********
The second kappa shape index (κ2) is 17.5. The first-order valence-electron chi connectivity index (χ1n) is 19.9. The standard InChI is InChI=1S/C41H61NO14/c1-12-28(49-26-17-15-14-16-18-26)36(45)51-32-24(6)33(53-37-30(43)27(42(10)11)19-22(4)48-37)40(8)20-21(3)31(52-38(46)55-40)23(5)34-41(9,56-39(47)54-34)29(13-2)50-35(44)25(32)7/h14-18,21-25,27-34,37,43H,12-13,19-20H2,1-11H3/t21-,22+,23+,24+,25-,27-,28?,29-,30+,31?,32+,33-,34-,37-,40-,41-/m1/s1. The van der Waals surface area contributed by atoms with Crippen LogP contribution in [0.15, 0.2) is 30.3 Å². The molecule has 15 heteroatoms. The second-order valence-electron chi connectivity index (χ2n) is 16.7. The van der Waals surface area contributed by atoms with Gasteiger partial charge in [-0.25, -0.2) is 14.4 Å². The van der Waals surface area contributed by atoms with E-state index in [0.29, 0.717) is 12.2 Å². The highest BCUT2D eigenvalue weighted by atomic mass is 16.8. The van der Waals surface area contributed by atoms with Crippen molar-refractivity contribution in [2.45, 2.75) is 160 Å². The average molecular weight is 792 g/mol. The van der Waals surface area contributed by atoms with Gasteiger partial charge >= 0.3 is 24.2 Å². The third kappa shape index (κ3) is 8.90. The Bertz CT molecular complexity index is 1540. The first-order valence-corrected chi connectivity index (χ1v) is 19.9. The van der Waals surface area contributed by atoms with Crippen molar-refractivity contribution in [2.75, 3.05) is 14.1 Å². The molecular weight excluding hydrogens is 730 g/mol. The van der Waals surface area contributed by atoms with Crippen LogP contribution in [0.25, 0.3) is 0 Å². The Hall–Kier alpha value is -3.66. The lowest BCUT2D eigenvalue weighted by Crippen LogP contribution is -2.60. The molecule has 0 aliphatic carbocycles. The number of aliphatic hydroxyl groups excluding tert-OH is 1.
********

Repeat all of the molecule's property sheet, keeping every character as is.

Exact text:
The second kappa shape index (κ2) is 17.5. The first-order valence-electron chi connectivity index (χ1n) is 19.9. The standard InChI is InChI=1S/C41H61NO14/c1-12-28(49-26-17-15-14-16-18-26)36(45)51-32-24(6)33(53-37-30(43)27(42(10)11)19-22(4)48-37)40(8)20-21(3)31(52-38(46)55-40)23(5)34-41(9,56-39(47)54-34)29(13-2)50-35(44)25(32)7/h14-18,21-25,27-34,37,43H,12-13,19-20H2,1-11H3/t21-,22+,23+,24+,25-,27-,28?,29-,30+,31?,32+,33-,34-,37-,40-,41-/m1/s1. The van der Waals surface area contributed by atoms with Crippen LogP contribution in [0.15, 0.2) is 30.3 Å². The molecule has 15 heteroatoms. The second-order valence-electron chi connectivity index (χ2n) is 16.7. The van der Waals surface area contributed by atoms with Gasteiger partial charge in [-0.25, -0.2) is 14.4 Å². The van der Waals surface area contributed by atoms with E-state index in [0.29, 0.717) is 12.2 Å². The highest BCUT2D eigenvalue weighted by atomic mass is 16.8. The van der Waals surface area contributed by atoms with Crippen molar-refractivity contribution in [2.45, 2.75) is 160 Å². The average molecular weight is 792 g/mol. The van der Waals surface area contributed by atoms with Gasteiger partial charge >= 0.3 is 24.2 Å². The third kappa shape index (κ3) is 8.90. The Bertz CT molecular complexity index is 1540. The first-order valence-corrected chi connectivity index (χ1v) is 19.9. The van der Waals surface area contributed by atoms with Crippen molar-refractivity contribution in [2.75, 3.05) is 14.1 Å². The molecular weight excluding hydrogens is 730 g/mol. The van der Waals surface area contributed by atoms with Crippen LogP contribution in [0.25, 0.3) is 0 Å². The Hall–Kier alpha value is -3.66. The lowest BCUT2D eigenvalue weighted by Crippen LogP contribution is -2.60. The molecule has 0 aliphatic carbocycles. The number of aliphatic hydroxyl groups excluding tert-OH is 1.